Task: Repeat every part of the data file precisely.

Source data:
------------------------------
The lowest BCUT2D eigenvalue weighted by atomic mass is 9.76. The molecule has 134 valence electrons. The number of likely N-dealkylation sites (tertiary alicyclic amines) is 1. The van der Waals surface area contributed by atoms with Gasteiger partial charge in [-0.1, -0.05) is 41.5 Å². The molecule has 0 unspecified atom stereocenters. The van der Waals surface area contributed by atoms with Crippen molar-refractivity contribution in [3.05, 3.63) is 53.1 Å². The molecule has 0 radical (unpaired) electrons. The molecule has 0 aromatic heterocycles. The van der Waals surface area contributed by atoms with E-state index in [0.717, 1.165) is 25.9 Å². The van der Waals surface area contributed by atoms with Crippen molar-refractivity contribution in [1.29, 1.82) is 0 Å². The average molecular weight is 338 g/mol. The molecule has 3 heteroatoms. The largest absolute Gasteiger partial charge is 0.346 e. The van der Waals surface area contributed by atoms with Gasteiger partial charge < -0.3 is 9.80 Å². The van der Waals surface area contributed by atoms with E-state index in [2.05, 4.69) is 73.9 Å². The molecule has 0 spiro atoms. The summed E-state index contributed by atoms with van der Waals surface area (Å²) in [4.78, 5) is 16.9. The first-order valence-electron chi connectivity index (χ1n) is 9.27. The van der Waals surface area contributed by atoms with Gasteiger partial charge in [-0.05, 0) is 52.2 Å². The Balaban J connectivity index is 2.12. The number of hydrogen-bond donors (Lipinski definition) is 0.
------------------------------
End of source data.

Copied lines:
The lowest BCUT2D eigenvalue weighted by atomic mass is 9.76. The molecule has 134 valence electrons. The number of likely N-dealkylation sites (tertiary alicyclic amines) is 1. The van der Waals surface area contributed by atoms with Gasteiger partial charge in [-0.1, -0.05) is 41.5 Å². The molecule has 0 unspecified atom stereocenters. The van der Waals surface area contributed by atoms with Crippen molar-refractivity contribution in [3.05, 3.63) is 53.1 Å². The molecule has 0 radical (unpaired) electrons. The molecule has 0 aromatic heterocycles. The van der Waals surface area contributed by atoms with E-state index in [0.717, 1.165) is 25.9 Å². The van der Waals surface area contributed by atoms with Crippen molar-refractivity contribution in [1.29, 1.82) is 0 Å². The average molecular weight is 338 g/mol. The molecule has 3 heteroatoms. The largest absolute Gasteiger partial charge is 0.346 e. The van der Waals surface area contributed by atoms with Gasteiger partial charge < -0.3 is 9.80 Å². The van der Waals surface area contributed by atoms with E-state index in [2.05, 4.69) is 73.9 Å². The molecule has 0 spiro atoms. The summed E-state index contributed by atoms with van der Waals surface area (Å²) in [4.78, 5) is 16.9. The first-order valence-electron chi connectivity index (χ1n) is 9.27. The van der Waals surface area contributed by atoms with Gasteiger partial charge in [-0.05, 0) is 52.2 Å². The Balaban J connectivity index is 2.12. The number of hydrogen-bond donors (Lipinski definition) is 0.